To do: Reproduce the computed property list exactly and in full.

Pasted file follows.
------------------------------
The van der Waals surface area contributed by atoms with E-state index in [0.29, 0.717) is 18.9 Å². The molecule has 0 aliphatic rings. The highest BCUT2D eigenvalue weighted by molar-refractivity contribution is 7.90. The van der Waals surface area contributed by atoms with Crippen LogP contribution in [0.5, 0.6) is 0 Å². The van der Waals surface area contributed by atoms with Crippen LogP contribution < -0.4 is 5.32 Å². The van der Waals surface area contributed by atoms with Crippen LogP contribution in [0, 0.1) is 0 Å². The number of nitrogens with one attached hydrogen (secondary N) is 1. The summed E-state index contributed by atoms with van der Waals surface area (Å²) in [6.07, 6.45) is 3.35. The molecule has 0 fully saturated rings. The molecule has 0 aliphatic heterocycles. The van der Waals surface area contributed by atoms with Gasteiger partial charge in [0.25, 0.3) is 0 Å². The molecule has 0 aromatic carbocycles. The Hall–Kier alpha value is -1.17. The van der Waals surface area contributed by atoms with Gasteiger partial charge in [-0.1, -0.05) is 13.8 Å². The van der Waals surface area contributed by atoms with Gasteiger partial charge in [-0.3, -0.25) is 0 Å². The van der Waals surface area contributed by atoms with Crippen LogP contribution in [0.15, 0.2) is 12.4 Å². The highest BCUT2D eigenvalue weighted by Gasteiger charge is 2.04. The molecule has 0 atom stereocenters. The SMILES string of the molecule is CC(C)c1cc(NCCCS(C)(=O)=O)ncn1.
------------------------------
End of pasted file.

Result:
The van der Waals surface area contributed by atoms with E-state index in [0.29, 0.717) is 18.9 Å². The molecule has 0 aliphatic rings. The highest BCUT2D eigenvalue weighted by molar-refractivity contribution is 7.90. The van der Waals surface area contributed by atoms with Crippen LogP contribution in [0.5, 0.6) is 0 Å². The van der Waals surface area contributed by atoms with Crippen LogP contribution < -0.4 is 5.32 Å². The van der Waals surface area contributed by atoms with Crippen LogP contribution in [0, 0.1) is 0 Å². The number of nitrogens with one attached hydrogen (secondary N) is 1. The summed E-state index contributed by atoms with van der Waals surface area (Å²) in [6.07, 6.45) is 3.35. The molecule has 0 fully saturated rings. The molecule has 0 aliphatic heterocycles. The van der Waals surface area contributed by atoms with Gasteiger partial charge in [0.25, 0.3) is 0 Å². The molecule has 0 aromatic carbocycles. The Hall–Kier alpha value is -1.17. The van der Waals surface area contributed by atoms with Gasteiger partial charge in [-0.1, -0.05) is 13.8 Å². The van der Waals surface area contributed by atoms with Gasteiger partial charge in [-0.3, -0.25) is 0 Å². The van der Waals surface area contributed by atoms with Crippen LogP contribution in [0.15, 0.2) is 12.4 Å². The highest BCUT2D eigenvalue weighted by Gasteiger charge is 2.04. The molecule has 0 atom stereocenters. The SMILES string of the molecule is CC(C)c1cc(NCCCS(C)(=O)=O)ncn1.